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Primary Sjögren’s syndrome (SS) is an autoimmune disease characterised by the presence of xerostomia and xerophthalmia without evidence of another systemic autoimmune disease. It has a wide clinical spectrum, extending from exocrinopathy to systemic autoimmune disease and to B cell lymphoma. The association of SS with aplastic anaemia (AA) has rarely been reported1 2 and only in patients with lymphoma. We report here an exceptional case of primary SS and severe AA without lymphoma who had cytogenetic and immunological abnormalities, which might give clues to the pathogenesis of ‘idiopathic’ AA.
A 28 year old white man was referred in February 1990 for lymphadenopathies and pancytopenia. He complained of xerostomia and ocular burning. Xerophthalmia was confirmed by an abnormal Schirmer’s test (right eye 2 mm, left eye 1 mm after 10 mn) and a punctate keratitis on slit lamp examination after Rose-Bengal staining was observed. Labial salivary gland biopsy examination showed features of SS (grade 4 according to Chisholm’s focus score 3).
A polyclonal hypergammaglobulinaemia with a low level of IgA was present and fluorescent antinuclear antibodies were positive in a titre of 1: 640 with a speckled pattern. Rheumatoid factor and anti-DNA antibody test were negative. HLA typing was A3,B8,B27,DR3,DR28.
A blood cell count showed pancytopenia with 3.3 × 109/l leucocytes composed of 14% neutrophils, 76% lymphocytes, and 9% monocytes; haemoglobin: 7.4 g/dl with a mean corpuscular volume of 92 μ3; reticulocytes, 2 ×109/l; and platelets: 84 × 109/l. Ninety four per cent of the patient’s peripheral blood lymphocytes were CD3 +, and 76% were γ-δ TCR (δ TCS1) + with a non-clonal pattern observed when Vd1-Jd1 amplification was performed.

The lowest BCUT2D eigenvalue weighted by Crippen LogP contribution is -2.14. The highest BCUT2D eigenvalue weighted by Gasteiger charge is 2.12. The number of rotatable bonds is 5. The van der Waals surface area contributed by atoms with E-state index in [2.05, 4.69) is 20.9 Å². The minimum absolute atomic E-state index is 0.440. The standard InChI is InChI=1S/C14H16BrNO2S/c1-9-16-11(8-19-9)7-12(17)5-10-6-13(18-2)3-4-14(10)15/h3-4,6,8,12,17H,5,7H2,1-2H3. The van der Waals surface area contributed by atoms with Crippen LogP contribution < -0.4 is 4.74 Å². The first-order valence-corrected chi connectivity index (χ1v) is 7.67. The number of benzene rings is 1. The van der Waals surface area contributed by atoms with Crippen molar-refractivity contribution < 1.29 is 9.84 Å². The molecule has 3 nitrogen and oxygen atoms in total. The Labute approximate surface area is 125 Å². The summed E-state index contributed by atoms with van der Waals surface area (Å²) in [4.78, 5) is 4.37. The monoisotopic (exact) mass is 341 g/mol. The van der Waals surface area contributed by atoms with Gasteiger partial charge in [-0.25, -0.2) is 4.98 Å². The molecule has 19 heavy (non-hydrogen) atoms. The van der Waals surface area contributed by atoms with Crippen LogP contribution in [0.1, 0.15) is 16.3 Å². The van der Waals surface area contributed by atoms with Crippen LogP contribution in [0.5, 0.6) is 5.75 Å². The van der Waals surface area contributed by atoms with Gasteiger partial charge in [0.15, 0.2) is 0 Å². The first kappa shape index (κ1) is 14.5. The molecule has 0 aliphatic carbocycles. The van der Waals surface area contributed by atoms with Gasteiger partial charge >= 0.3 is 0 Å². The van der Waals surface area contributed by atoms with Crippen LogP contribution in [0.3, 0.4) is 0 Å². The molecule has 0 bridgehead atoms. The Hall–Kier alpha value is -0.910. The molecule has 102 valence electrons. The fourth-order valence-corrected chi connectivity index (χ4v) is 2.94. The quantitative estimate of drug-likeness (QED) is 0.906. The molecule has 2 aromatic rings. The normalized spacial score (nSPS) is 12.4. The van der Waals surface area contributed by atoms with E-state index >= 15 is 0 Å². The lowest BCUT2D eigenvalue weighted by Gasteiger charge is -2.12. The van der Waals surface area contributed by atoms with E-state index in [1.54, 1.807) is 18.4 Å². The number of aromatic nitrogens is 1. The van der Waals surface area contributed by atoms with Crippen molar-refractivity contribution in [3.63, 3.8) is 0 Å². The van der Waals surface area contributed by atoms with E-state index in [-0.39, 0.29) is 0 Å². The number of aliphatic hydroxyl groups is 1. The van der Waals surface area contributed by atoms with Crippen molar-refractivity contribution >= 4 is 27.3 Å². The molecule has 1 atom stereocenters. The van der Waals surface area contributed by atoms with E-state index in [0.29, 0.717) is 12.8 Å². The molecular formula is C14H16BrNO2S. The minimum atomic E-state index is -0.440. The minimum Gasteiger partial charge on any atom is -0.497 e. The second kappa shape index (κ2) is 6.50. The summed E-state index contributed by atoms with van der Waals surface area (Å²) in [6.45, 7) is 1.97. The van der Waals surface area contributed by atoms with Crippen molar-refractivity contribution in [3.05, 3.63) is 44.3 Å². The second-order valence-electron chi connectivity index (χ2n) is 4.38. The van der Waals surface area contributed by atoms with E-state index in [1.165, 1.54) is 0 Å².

Direct Coombs antiglobulin test was positive for IgG and C3d without signs of haemolysis. Antineutrophil antibodies were detected in the serum with an autologous immunological assay.4 A bone marrow aspirate and trephine biopsy examination showed a hypoplastic marrow (cellularity of 15%) composed of 60% mature lymphocytes and 8% erythroblasts. No abnormal cell or myelofibrosis was seen. Cytogenetic analysis of blood, bone marrow, and skin cells of the patient showed a reciprocal translocation involving the chromosomes 14 and 20, t(14;20) (q24;p13) within all analysed cells. Ham test, sucrose lysis test, serological tests for HIV, HTLV1, EBV, CMV, and type B and type C hepatitis were negative, serum β2 globulin was normal. Lymph node biopsy examination showed a follicular lymphoid hyperplasia without light chain restriction. Thorax and abdominal computed tomography showed no adenopathies, or feature of lymphomatous involvement. Pancytopenia gradually worsened over three months, the patient required red cells transfusion every 10 days, platelet count was 6 × 109/l, absolute neutrophil count was 0.3 × 109/l. A five day course of high dose (400 mg/kg/d) intravenous polyvalent gammaglobulins (Biotransfusion, Lille,France) was unsuccessful. Then, the patient received a seven day course of antilymphocyte globulin (Merieux, Lyon, France; 20 mg/kg/d) with objective improvement. Neutrophil and platelet counts reached respectively 1.2 × 109/l and 107 × 109/l, three weeks after the onset of the treatment while the transfusion requirement decreased.